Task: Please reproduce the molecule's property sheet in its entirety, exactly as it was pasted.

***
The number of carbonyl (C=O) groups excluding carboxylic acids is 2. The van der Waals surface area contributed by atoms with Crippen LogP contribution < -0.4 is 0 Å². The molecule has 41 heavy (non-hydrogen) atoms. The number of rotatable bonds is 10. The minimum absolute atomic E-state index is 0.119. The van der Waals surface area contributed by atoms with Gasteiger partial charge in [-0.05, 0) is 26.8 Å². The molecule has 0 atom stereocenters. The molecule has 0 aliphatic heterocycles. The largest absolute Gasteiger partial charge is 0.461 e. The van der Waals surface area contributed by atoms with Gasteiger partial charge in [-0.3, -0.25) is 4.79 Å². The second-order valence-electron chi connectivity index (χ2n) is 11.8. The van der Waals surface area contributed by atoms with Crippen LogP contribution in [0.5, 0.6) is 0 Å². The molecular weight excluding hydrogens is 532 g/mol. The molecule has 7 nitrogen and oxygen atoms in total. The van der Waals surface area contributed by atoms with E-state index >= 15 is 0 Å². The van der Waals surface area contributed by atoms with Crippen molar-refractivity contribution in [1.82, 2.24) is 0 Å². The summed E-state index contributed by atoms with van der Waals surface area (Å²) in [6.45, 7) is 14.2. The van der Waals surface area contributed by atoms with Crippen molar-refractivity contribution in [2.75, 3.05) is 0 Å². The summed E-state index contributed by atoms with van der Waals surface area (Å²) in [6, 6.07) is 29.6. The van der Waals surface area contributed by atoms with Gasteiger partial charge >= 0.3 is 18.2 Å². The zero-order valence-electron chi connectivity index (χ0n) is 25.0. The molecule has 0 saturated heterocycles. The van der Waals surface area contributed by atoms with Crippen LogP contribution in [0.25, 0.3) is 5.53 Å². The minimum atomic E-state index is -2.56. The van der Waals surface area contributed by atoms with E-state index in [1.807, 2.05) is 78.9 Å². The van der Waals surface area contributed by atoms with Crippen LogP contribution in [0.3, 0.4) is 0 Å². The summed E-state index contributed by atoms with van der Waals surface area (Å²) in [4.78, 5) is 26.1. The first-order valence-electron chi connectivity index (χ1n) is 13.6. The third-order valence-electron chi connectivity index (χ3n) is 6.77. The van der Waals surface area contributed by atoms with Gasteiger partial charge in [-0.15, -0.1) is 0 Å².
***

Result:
The number of carbonyl (C=O) groups excluding carboxylic acids is 2. The van der Waals surface area contributed by atoms with Crippen LogP contribution < -0.4 is 0 Å². The molecule has 41 heavy (non-hydrogen) atoms. The number of rotatable bonds is 10. The minimum absolute atomic E-state index is 0.119. The van der Waals surface area contributed by atoms with Gasteiger partial charge in [-0.05, 0) is 26.8 Å². The molecule has 0 atom stereocenters. The molecule has 0 aliphatic heterocycles. The largest absolute Gasteiger partial charge is 0.461 e. The van der Waals surface area contributed by atoms with Gasteiger partial charge in [-0.3, -0.25) is 4.79 Å². The second-order valence-electron chi connectivity index (χ2n) is 11.8. The van der Waals surface area contributed by atoms with Crippen LogP contribution in [0.5, 0.6) is 0 Å². The molecular weight excluding hydrogens is 532 g/mol. The molecule has 7 nitrogen and oxygen atoms in total. The van der Waals surface area contributed by atoms with E-state index >= 15 is 0 Å². The van der Waals surface area contributed by atoms with Crippen molar-refractivity contribution in [1.82, 2.24) is 0 Å². The summed E-state index contributed by atoms with van der Waals surface area (Å²) in [6.45, 7) is 14.2. The van der Waals surface area contributed by atoms with Crippen molar-refractivity contribution in [2.75, 3.05) is 0 Å². The summed E-state index contributed by atoms with van der Waals surface area (Å²) in [6, 6.07) is 29.6. The van der Waals surface area contributed by atoms with Gasteiger partial charge >= 0.3 is 18.2 Å². The zero-order valence-electron chi connectivity index (χ0n) is 25.0. The molecule has 0 saturated heterocycles. The van der Waals surface area contributed by atoms with Crippen LogP contribution in [0.25, 0.3) is 5.53 Å². The minimum atomic E-state index is -2.56. The van der Waals surface area contributed by atoms with E-state index in [1.807, 2.05) is 78.9 Å². The van der Waals surface area contributed by atoms with Crippen LogP contribution in [0.3, 0.4) is 0 Å². The summed E-state index contributed by atoms with van der Waals surface area (Å²) in [4.78, 5) is 26.1. The first-order valence-electron chi connectivity index (χ1n) is 13.6. The third-order valence-electron chi connectivity index (χ3n) is 6.77. The van der Waals surface area contributed by atoms with Gasteiger partial charge in [-0.15, -0.1) is 0 Å².